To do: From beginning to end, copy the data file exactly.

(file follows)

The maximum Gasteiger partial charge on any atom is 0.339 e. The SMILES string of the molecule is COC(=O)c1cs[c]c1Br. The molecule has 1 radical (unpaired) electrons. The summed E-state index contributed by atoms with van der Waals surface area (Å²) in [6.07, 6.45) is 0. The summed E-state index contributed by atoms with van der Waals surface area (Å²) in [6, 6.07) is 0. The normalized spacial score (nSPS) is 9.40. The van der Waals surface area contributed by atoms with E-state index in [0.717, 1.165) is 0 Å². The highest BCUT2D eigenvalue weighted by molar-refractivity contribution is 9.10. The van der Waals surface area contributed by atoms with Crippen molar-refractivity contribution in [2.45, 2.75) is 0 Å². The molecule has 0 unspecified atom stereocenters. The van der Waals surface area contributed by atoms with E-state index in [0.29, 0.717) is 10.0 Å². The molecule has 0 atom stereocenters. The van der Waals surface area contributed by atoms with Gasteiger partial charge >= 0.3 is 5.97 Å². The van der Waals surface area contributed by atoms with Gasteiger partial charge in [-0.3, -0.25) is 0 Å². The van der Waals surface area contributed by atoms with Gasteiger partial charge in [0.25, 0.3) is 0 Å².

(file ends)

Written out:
The maximum Gasteiger partial charge on any atom is 0.339 e. The SMILES string of the molecule is COC(=O)c1cs[c]c1Br. The molecule has 1 radical (unpaired) electrons. The summed E-state index contributed by atoms with van der Waals surface area (Å²) in [6.07, 6.45) is 0. The summed E-state index contributed by atoms with van der Waals surface area (Å²) in [6, 6.07) is 0. The normalized spacial score (nSPS) is 9.40. The van der Waals surface area contributed by atoms with E-state index in [0.717, 1.165) is 0 Å². The highest BCUT2D eigenvalue weighted by molar-refractivity contribution is 9.10. The van der Waals surface area contributed by atoms with Crippen molar-refractivity contribution in [2.45, 2.75) is 0 Å². The molecule has 0 unspecified atom stereocenters. The van der Waals surface area contributed by atoms with E-state index in [0.29, 0.717) is 10.0 Å². The molecule has 0 atom stereocenters. The van der Waals surface area contributed by atoms with Gasteiger partial charge >= 0.3 is 5.97 Å². The van der Waals surface area contributed by atoms with Gasteiger partial charge in [-0.3, -0.25) is 0 Å². The van der Waals surface area contributed by atoms with Gasteiger partial charge in [0.25, 0.3) is 0 Å².